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Throw in the local bridge club, with its fearless leader Miss Alice, Jake’s missing (and probably soused) father, an unhelpful sheriff and a very cranky dog, and you have a thoroughly delightful read. (And a few recipes at the end.)

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I’ll be looking forward to Holly’s next adventure, Downright Dead, coming in September.

 

Into the New Year

I’ve missed my annual “book report” by a week or so, but here it is. In 2017 I read 67 books: 11 romances, 33 mysteries, 5 science fiction novels, 9 general fiction, and 9 nonfiction books. 39 of those (I think) were ebooks, about the same (almost 60 percent) as last year. I have at last count 525 digital titles in my Amazon cloud. I don’t even want to guess at the number of paper books, read or unread, on the shelves holding up my house. Here are two books from the general fiction category.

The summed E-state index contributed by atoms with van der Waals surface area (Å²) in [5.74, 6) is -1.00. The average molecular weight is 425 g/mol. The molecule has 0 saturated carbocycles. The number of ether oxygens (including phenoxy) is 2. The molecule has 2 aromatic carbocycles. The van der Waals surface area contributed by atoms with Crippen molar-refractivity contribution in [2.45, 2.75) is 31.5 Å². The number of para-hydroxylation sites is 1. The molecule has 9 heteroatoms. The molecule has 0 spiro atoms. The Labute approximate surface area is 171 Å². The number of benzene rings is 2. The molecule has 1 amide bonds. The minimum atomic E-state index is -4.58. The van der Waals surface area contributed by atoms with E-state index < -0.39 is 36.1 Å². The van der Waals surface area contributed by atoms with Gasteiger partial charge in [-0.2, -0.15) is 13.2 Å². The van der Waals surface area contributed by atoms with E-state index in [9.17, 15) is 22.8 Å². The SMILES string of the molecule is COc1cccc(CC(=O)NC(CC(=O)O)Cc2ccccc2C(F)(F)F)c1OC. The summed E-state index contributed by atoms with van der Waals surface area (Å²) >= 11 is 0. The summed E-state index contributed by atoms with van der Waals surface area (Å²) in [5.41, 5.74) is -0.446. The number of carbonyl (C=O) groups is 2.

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Daisy Goodwin’s Victoria was written in parallel to her screenplay for the BBC Victoria Victoriaseries, and it covers only the first part of the story, from Victoria’s ascension to the throne to her proposal of marriage to her cousin Albert (as a reigning queen, she had to pop the question herself). The novel is light, readable, very entertaining, based on Goodwin’s research and her reading of Victoria’s own journals. I suspect that the Lord Melbourne of the novel (and the TV series) may be a bit more attractive and romantic than the real man, but one can sympathize with Victoria, going from sheltered girl, controlled by her loving but overwhelming mother, to Queen of England when she was barely eighteen.

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I enjoyed this so much that I have picked up copies of Goodwin’s previous novels, The American Heiress and The Fortune Hunter. Just what I need, more books To Be Read.